We Need a Backup for GPS. Actually, We Need Several of Them
The key is incentivizing adoption of position-navigation-timing alternatives.
Creating a backup to the GPS constellation has been federal policy since 2004, when President George W. Bush’s National Security Policy Directive-39 ordered the Pentagon to redouble efforts to counter jamming and other interferences and to ensure uninterrupted access to the positioning, timing, and navigation signals that undergird so many of our society’s vital functions. But although much progress has been made since then, the GPS constellation remains vulnerable to jamming and spoofing — and even the kind of physical attacks foreshadowed by China’s 2007 anti-satellite test and Russia’s 2020 suspected deployment of an on-orbit weapon. There is, as yet, no backup worthy of the name.
Fortunately, the private sector has stepped up. There are a number of promising businesses developing and fielding alternative-PNT solutions that can satisfy the diverse requirements of our transportation, energy, telecommunications, and financial sectors. A recent DHS report evaluated several of these systems and the test results are encouraging. The report also highlights what was not necessarily appreciated in 2004: no one system can sufficiently mitigate all of the threat vectors and simultaneously meet the unique demands of our 16 critical infrastructure sectors. The government does not need a single backup; that would simply establish another single-point-of-failure risk. The enduring solution will require several systems.
Some, including several members of Congress, advocate for a different approach. These proponents would invest to redeploy a World War II-era system to serve as the sole backup for the timing component of GPS. This appears to be in reference to a system called eLORAN. While proficient in many ways, eLORAN is not without its technical and financial challenges – and according to the DHS study, it does not satisfy all our PNT requirements. We must think more broadly.
The President recently introduced such an approach. Executive Order 13905 envisions the federal government establishing PNT standards and using its buying power to ensure the standards are met. Companies bidding on federal contracts that use PNT services will have to demonstrate they are not solely reliant on GPS. The underlying goal is to encourage the private sector to adopt alternative-PNT solutions, or APNT. This approach has merit, but it is not clear the market will adequately respond.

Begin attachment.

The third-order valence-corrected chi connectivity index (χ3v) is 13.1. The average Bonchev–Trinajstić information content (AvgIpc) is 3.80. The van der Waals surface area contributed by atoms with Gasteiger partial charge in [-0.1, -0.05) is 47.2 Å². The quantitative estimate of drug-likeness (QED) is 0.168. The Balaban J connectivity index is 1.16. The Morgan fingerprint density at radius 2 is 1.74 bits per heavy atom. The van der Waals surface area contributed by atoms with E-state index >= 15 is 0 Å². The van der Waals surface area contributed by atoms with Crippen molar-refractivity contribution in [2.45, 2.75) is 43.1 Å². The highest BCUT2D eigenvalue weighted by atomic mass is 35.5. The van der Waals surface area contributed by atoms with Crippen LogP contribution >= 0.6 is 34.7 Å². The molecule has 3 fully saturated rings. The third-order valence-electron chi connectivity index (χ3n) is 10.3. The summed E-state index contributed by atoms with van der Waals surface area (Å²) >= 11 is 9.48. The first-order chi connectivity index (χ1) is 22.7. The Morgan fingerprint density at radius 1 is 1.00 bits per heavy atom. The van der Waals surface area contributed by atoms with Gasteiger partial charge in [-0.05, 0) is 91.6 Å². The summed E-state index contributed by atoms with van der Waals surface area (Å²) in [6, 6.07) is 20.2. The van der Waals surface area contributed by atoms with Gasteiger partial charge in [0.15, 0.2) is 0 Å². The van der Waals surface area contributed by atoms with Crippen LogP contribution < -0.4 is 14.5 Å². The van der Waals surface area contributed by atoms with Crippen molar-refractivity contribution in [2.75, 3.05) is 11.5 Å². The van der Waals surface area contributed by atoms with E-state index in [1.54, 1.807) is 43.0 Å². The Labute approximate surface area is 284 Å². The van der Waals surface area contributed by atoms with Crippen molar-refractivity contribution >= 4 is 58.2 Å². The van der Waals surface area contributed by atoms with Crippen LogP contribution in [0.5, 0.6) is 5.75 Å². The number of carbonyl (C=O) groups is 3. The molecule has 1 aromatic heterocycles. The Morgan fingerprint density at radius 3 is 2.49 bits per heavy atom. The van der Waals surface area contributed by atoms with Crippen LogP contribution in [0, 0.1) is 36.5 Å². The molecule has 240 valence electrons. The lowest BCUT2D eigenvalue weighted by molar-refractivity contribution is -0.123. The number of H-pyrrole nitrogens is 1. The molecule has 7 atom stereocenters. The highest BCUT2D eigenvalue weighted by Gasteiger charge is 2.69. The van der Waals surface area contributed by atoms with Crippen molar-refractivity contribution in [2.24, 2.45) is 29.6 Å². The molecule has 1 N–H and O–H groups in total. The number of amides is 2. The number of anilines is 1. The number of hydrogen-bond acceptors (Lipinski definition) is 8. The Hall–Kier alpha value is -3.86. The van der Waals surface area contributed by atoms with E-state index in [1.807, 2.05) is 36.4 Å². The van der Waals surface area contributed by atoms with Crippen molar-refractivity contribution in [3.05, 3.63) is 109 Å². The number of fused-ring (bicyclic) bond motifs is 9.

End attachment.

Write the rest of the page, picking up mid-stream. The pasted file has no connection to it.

It will probably be necessary for the government to offer additional incentives to send a clearer market signal to spur widespread adoption of APNT. Congress provided more than $1.71 billion to fund the core GPS program in 2020, but the cost to private consumers remains zero. Although this discrepancy has spurred countless innovations, it has also disincentivized private development and adoption of APNT services. To address this market weakness, the U.S. government must incentivize critical infrastructure users to adopt APNT solutions that will eventually become self-sustaining. The government could design a fee-based structure, offset expenses incurred by private usage of APNT systems, issue a regulatory mandate for resilient APNT adoption, or if necessary, create a public-private partnership to provide services.
The COVID-19 pandemic has taught us that the worst-case scenario can happen and underscored the importance of resilience. Considering the projected losses created by a serious GPS outage, government investment in private APNT services ought to be viewed both as an insurance policy – and as the kind of spur to innovation that GPS itself has represented for two decades.